Utopia or Failed Vision? Paolo Soleri's Arcosanti

written and photographed by Jay Carroll
Jay Carroll is a photographer and writer whose travels can be found at @onetrippass. Originally from New England, He is currently based in San Francisco where he works as the Global Brand Concept Designer for Levi's.

Last winter, me, my girl and our dog Lefty piled into our truck and drove the 14 hours from San Francisco to Arcosanti, the late Italian architect Paolo Soleri's experimental "arcology" town in the middle of the Arizona desert. I was there to shoot the lookbook for Rene Holguin's L.A.-based, Western-inspired line RTH. Soleri's vision was for architecture and ecology to work harmoniously to support a central community. The tiered labyrinth of massive half-domes and huge archways, where repetitive shapes both adorn the colorful walls and function as integral parts of the structures, is home to casting and ceramic studios (where residents make their famous wind bells), gardens and kitchens, amphitheaters, community and living spaces.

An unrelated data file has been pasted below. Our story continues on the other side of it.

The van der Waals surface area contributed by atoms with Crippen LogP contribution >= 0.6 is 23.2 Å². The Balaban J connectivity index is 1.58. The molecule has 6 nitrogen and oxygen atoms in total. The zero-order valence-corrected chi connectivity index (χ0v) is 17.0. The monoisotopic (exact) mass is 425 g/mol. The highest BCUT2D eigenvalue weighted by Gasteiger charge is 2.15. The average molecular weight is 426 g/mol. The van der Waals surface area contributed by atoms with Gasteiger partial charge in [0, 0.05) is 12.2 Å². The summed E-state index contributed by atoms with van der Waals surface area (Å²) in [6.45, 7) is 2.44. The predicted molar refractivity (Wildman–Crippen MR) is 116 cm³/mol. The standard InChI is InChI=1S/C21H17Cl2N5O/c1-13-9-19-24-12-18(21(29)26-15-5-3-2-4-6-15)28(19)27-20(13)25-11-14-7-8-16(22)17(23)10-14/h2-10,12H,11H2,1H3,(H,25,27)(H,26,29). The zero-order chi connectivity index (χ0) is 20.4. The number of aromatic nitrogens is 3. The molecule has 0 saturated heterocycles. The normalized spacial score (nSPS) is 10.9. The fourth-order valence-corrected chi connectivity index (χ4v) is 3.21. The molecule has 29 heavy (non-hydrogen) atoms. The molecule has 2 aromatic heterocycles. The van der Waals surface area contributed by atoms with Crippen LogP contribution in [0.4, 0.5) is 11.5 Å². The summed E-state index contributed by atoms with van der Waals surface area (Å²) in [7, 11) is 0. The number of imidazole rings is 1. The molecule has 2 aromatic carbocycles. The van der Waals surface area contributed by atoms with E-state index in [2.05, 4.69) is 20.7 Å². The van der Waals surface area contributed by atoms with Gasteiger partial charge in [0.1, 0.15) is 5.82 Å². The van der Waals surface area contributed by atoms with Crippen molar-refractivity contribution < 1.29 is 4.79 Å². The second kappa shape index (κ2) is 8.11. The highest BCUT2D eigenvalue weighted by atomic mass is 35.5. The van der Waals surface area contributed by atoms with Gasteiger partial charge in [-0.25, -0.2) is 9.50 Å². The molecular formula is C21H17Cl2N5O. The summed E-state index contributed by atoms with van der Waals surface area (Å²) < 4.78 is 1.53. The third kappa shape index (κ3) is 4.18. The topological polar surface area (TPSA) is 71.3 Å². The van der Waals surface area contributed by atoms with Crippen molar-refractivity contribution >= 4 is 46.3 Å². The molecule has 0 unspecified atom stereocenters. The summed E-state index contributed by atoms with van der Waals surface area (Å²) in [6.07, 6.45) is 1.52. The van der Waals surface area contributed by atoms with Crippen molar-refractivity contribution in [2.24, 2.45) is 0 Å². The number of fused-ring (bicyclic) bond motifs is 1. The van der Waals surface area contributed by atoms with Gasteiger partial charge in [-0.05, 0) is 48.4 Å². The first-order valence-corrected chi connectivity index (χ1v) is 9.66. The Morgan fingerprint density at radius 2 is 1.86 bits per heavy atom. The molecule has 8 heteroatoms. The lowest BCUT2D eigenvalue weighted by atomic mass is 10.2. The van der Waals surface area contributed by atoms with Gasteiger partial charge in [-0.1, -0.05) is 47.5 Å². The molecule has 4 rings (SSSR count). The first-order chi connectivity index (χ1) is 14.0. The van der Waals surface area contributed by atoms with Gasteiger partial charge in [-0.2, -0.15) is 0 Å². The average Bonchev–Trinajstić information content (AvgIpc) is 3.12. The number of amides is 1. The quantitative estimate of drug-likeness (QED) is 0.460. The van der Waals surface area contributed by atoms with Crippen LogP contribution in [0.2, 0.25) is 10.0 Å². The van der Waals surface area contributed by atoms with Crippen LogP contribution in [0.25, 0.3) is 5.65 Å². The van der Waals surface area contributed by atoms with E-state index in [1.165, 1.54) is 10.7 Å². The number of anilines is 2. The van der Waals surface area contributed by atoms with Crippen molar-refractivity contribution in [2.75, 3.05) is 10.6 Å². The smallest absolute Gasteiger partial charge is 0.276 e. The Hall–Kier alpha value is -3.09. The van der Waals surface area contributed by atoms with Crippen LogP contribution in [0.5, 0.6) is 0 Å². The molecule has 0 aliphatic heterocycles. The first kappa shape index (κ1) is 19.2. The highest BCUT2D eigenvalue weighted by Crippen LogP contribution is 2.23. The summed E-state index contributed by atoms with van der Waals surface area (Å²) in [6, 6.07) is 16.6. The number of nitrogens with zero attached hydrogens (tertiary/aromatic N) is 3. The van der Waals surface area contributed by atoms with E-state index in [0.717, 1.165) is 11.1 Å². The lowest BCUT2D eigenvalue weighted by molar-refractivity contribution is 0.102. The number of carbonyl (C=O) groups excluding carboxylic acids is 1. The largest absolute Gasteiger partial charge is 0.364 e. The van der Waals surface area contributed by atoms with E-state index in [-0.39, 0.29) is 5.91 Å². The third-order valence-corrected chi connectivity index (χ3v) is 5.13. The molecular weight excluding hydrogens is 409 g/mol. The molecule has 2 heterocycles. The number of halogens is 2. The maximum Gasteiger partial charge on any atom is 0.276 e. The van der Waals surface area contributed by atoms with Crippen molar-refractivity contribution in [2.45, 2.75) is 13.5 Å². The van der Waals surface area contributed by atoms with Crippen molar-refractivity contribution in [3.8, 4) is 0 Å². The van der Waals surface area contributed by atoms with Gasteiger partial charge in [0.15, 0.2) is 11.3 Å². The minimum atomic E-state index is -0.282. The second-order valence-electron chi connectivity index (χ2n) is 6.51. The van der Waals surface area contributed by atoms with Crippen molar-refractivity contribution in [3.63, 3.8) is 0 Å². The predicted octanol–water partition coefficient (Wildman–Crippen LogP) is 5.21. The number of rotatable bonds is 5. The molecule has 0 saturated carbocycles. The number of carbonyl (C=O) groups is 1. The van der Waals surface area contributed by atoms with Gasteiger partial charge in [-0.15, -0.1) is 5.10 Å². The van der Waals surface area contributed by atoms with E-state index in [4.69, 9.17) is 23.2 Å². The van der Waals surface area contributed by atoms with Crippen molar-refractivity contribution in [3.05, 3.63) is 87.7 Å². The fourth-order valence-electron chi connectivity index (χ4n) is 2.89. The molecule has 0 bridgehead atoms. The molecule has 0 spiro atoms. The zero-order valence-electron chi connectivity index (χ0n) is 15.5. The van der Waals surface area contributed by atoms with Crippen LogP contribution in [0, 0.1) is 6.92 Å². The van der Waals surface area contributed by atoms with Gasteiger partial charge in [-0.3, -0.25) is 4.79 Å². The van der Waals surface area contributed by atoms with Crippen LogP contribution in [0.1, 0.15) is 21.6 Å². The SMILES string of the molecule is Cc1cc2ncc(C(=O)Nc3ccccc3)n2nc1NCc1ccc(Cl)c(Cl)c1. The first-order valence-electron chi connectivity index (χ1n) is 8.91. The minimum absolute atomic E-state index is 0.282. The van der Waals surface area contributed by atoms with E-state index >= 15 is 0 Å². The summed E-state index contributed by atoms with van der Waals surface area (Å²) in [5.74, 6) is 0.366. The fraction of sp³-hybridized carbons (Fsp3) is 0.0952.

We met up with a group of friends and posted up in the Sky Suite, a small apartment set atop the entire compound. From the deck we could access the top of the main arch, which had 360-degree views of the surrounding mesas and mountain ranges. Over the course of a week, we made friends with the people living there; some of the residents were only visiting for a short time to learn about Soleri's ideas and work on various projects. Others were there for the long haul, either believing wholeheartedly in that world, or escaping something on the outside. Arcosanti is like no other place I'd ever been before. It felt like a half-realized '70s vision of the future, somewhat abandoned, transient and wild. Finished or not, the intent of its idea can be found in the people living there, and I often find myself longing for its unique spirit of community.

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